Since the introduction of open-door policy in the late 1970’s China has undergone major social, political and economic changes. The economic situation in China has evolved from a government-planned economy to a more liberal market economy. To meet the demand of the fast-growing economy the Chinese education system completed some major changes. The Chinese people strongly believe that education ensures not only the future and the development of the individual but also the economy and the country as a whole, so a good education has always been highly valued in China. This essay will look at relationship between the Chinese economy and it’s educational system, which is one of the main institutions contributing to the socializing of the individual into the society. This essay will also look into the equality of the educational system or the lack of it. Furthermore, this essay will discuss the rising of parentocracy in China, which is emphasized by the one child policy and further supported by the privatization of the educational system. This essay will overall look into the educational system’s affect on the economic development in China by using the structural functionalist and conflict perspectives to examine the interaction between education and economy, which are some of the interconnected institutions that is a big part of the Chinese society.
Education is an important social institution where knowledge and culture values are being taught. The French sociologist Emile Durkheim defined the major function of education as the transmission of society’s norms and values1. Society can survive only if these exists among its members as sufficient degree of homogeneity; education perpetuates and reinforces this homogeneity by teaching in the child from the beginning the norms and values which collective life in a society demands. Without it, the cooperation, social solidarity and therefore social life itself would be isolated and impossible. A vital task for all societies is the connecting of the individuals into a united whole, in other words the creation of social solidarity. This involves a commitment to society, a sense of belonging and a feeling that the social unit is more important than the individual. In short; the society constructs its educational system to promote and reproduce its ideal of what a person should be, especially of what a person being should be as a part of society. Chinese Education System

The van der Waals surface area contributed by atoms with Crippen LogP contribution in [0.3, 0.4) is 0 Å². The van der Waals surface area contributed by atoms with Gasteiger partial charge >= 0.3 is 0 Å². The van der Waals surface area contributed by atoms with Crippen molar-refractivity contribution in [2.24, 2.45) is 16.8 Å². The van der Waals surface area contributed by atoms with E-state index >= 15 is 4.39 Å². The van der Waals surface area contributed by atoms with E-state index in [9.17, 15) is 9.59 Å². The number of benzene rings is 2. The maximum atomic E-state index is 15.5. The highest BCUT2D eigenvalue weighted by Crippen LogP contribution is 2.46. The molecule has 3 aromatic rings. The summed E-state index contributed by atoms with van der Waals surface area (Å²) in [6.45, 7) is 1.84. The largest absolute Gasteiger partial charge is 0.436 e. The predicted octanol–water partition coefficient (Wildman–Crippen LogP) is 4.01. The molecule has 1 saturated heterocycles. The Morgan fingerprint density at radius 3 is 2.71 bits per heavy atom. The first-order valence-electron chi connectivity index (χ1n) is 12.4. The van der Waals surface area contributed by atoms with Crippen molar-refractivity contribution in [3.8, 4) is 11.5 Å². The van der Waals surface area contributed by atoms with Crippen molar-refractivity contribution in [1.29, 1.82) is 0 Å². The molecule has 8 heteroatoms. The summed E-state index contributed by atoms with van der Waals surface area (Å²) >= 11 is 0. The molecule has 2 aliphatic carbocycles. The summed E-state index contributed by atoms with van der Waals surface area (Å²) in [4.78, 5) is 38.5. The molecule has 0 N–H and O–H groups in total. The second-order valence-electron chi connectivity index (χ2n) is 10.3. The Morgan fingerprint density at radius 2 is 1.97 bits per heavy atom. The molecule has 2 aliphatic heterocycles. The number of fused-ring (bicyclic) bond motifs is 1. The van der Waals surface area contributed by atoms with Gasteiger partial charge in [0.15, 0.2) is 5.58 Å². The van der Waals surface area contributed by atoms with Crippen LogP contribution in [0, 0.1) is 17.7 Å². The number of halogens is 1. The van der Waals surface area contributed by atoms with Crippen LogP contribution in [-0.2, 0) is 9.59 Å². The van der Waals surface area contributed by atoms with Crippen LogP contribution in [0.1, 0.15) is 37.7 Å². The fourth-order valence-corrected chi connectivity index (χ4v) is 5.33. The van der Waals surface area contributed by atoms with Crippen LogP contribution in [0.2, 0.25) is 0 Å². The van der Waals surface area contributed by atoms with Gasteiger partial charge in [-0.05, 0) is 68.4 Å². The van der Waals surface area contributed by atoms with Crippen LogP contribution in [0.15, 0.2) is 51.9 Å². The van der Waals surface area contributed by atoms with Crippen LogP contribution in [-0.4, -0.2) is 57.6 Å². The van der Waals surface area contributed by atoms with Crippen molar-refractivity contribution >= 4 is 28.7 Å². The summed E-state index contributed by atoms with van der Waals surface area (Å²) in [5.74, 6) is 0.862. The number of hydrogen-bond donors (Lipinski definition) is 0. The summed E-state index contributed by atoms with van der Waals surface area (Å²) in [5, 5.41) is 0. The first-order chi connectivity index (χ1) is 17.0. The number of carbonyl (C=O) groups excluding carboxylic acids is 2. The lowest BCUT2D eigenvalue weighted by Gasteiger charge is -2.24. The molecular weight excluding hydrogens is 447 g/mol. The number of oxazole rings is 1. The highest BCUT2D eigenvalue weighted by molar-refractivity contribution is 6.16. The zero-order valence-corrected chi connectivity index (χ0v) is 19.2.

Since the end of the Cultural Revolution (1966–76), the education system in China has been geared toward economic modernization. In 1985, the national government gave responsibility for basic education to local governments through the Central Committee of the Chinese Communist Party's Decision on the Reform of the Educational Structure. In presentation of the education reform plan in May 1985, the government introduced nine years of compulsory education and the establishment of the State Education Commission. “Education must face modernization, face the world, and face the future2” Deng Xiaoping stated in the early 1980’s. The Chinese government has placed priority in developing education, planning the strategy of moving forward the country through science and education, making constant efforts to develop the educational system, and implementing the nine-year compulsory education. Governments at all levels are increasing investing in education. China’s school education includes pre-school & primary school, secondary school, Tertiary education (Higher-education), as well as graduate school education. The traditional Chinese education system focuses on memorization-based and exam-based education3. It is not typical that the student’s time is highly organized and they will spend seven days of the week between school, homework and other enriching activities like music or art classes. This form of educational practices had been criticized to produce authoritarian subjects and...
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